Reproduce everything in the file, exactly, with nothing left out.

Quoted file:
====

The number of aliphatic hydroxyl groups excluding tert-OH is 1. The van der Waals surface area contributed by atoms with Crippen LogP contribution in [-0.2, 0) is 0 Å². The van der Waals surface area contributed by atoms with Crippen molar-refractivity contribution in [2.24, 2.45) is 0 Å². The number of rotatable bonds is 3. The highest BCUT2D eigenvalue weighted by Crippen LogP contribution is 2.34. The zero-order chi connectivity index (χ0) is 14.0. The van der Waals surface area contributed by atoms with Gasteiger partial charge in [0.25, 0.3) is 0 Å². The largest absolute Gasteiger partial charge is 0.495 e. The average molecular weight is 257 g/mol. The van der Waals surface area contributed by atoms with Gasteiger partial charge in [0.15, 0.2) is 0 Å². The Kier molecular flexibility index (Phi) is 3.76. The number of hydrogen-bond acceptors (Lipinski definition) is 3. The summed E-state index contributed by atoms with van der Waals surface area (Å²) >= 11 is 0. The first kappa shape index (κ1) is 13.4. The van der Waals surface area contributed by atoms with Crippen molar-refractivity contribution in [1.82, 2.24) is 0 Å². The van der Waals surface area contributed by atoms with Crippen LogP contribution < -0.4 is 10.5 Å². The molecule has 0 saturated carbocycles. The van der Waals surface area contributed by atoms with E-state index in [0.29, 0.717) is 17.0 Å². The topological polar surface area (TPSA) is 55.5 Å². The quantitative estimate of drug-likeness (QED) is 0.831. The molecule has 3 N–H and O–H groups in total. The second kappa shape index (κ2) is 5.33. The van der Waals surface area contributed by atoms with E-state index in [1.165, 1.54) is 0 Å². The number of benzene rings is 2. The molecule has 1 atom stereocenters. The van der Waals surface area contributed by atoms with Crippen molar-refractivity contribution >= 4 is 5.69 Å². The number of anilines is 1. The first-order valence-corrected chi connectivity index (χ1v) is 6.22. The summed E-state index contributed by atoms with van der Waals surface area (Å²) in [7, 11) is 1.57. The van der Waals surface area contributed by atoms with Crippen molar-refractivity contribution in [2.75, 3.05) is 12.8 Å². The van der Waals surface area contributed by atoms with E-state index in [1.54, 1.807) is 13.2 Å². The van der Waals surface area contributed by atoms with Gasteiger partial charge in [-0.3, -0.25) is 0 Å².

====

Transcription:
The number of aliphatic hydroxyl groups excluding tert-OH is 1. The van der Waals surface area contributed by atoms with Crippen LogP contribution in [-0.2, 0) is 0 Å². The van der Waals surface area contributed by atoms with Crippen molar-refractivity contribution in [2.24, 2.45) is 0 Å². The number of rotatable bonds is 3. The highest BCUT2D eigenvalue weighted by Crippen LogP contribution is 2.34. The zero-order chi connectivity index (χ0) is 14.0. The van der Waals surface area contributed by atoms with Gasteiger partial charge in [0.25, 0.3) is 0 Å². The largest absolute Gasteiger partial charge is 0.495 e. The average molecular weight is 257 g/mol. The van der Waals surface area contributed by atoms with Gasteiger partial charge in [0.15, 0.2) is 0 Å². The Kier molecular flexibility index (Phi) is 3.76. The number of hydrogen-bond acceptors (Lipinski definition) is 3. The summed E-state index contributed by atoms with van der Waals surface area (Å²) >= 11 is 0. The first kappa shape index (κ1) is 13.4. The van der Waals surface area contributed by atoms with Crippen molar-refractivity contribution in [1.82, 2.24) is 0 Å². The van der Waals surface area contributed by atoms with Crippen LogP contribution < -0.4 is 10.5 Å². The molecule has 0 saturated carbocycles. The van der Waals surface area contributed by atoms with E-state index in [0.29, 0.717) is 17.0 Å². The topological polar surface area (TPSA) is 55.5 Å². The quantitative estimate of drug-likeness (QED) is 0.831. The molecule has 3 N–H and O–H groups in total. The second kappa shape index (κ2) is 5.33. The van der Waals surface area contributed by atoms with E-state index in [1.165, 1.54) is 0 Å². The number of benzene rings is 2. The molecule has 1 atom stereocenters. The van der Waals surface area contributed by atoms with Crippen molar-refractivity contribution >= 4 is 5.69 Å². The number of anilines is 1. The first-order valence-corrected chi connectivity index (χ1v) is 6.22. The summed E-state index contributed by atoms with van der Waals surface area (Å²) in [7, 11) is 1.57. The van der Waals surface area contributed by atoms with Crippen molar-refractivity contribution in [2.75, 3.05) is 12.8 Å². The van der Waals surface area contributed by atoms with E-state index in [1.54, 1.807) is 13.2 Å². The van der Waals surface area contributed by atoms with Gasteiger partial charge in [-0.3, -0.25) is 0 Å².